Scientists are absolutely right that we should aim to protect half the planet. But there is more to it. Equally important is the efficiency with which these protected areas meet their stated objectives.

Worryingly, some scientists estimate that the actual amount of land protected is well below the official 15% when efficiency is taken into account. One article found that “after adjusting for efficiency, only 6.5% – instead of 15.7% – of the world’s forests are protected”. Importantly, the authors caution their readers against the assumption that protected areas will completely eliminate deforestation within their boundaries. On average, they found that protected areas only reduced deforestation by 41%.

Another team of scientists analyzed more than 50,000 protected areas in the world’s forests and their impact from 2000 to 2015. A major discovery of their paper was that a third of protected areas did not help prevent deforestation. In addition, areas that were effective prevented only about 30% of forest loss. The authors call for improving the efficiency of existing protected areas in addition to expanding networks of protected areas.

Finally, a team of researchers recently wrote a document who analyzed protected areas established between 2000 and 2012 and found that much more deforestation could be avoided if existing protected areas were made more efficient – this despite the authors saying that protected areas already reduce deforestation by 72%. This is significantly higher efficiency than indicated in these other articles – perhaps because the team only analyzed protected areas that were established relatively recently. Several papers found that new protected areas tend to be on average more effective than old ones.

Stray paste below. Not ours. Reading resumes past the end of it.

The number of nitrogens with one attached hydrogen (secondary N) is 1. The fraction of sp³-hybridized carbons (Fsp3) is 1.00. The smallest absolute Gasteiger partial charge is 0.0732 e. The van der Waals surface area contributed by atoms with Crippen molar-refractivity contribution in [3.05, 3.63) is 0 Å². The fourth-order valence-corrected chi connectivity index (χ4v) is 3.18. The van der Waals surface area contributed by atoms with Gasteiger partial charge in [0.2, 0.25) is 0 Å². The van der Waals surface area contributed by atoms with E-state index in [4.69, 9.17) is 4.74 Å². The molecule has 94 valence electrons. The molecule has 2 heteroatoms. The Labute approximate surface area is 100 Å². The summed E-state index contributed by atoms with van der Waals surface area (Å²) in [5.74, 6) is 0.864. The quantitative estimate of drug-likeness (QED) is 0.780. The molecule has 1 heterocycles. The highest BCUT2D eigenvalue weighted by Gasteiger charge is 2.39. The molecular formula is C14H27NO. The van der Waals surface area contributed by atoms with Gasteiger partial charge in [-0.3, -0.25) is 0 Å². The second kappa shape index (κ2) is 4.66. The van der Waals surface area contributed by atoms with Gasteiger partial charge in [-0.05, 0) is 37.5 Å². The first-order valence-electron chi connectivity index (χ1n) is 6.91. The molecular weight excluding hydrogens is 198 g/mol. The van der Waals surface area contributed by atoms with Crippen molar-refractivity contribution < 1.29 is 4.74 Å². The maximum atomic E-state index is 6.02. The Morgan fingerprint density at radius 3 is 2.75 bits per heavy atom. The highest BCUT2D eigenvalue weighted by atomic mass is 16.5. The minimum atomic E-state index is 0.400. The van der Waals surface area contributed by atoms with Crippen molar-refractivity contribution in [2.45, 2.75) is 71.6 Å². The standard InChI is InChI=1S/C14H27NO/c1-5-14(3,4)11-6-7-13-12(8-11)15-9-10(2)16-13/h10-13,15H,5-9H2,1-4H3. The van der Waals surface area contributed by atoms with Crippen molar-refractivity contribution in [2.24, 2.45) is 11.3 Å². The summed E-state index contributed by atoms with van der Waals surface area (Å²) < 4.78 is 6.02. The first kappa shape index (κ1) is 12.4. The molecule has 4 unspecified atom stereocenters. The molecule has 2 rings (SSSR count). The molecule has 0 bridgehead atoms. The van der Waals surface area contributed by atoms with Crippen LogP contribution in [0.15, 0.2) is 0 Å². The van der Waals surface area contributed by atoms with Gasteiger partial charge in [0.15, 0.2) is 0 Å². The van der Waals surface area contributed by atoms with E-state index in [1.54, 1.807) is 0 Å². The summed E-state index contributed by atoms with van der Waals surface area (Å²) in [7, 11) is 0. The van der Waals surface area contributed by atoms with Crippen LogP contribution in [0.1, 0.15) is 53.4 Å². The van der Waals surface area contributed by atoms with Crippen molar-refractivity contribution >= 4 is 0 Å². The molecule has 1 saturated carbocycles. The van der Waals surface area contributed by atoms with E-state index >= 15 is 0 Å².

So how can we make protected areas more effective then?

One of the most important considerations is that protected areas tend to prevent more deforestation in areas with higher deforestation. However, it is always important to protect lands currently at low risk of degradation. In this way, the future loss of forests can be avoided before it becomes a major problem.

Indirectly, other attributes of a country can predict how effective or ineffective that country’s protected areas will be. Countries that have higher human development, Higher GDP per capita, better governance, and lower agricultural activity tend to host more efficient protected areas than countries with lower human development and GDP per capita, lower government efficiency, and higher levels of agriculture.

Finally, as mentioned earlier, there is a huge overlap between potential lands to be protected and indigenous lands. Engaging with indigenous peoples and granting them property rights and legal recognition is a cost-effective way to protect forests while also address a human rights issue at the same time.

What all of this data shows us is that the conversation around environmental protection needs to be seen in a larger context and take into account economic, political and social justice concerns. And that’s far too complex a question for its success to be measured in a single number.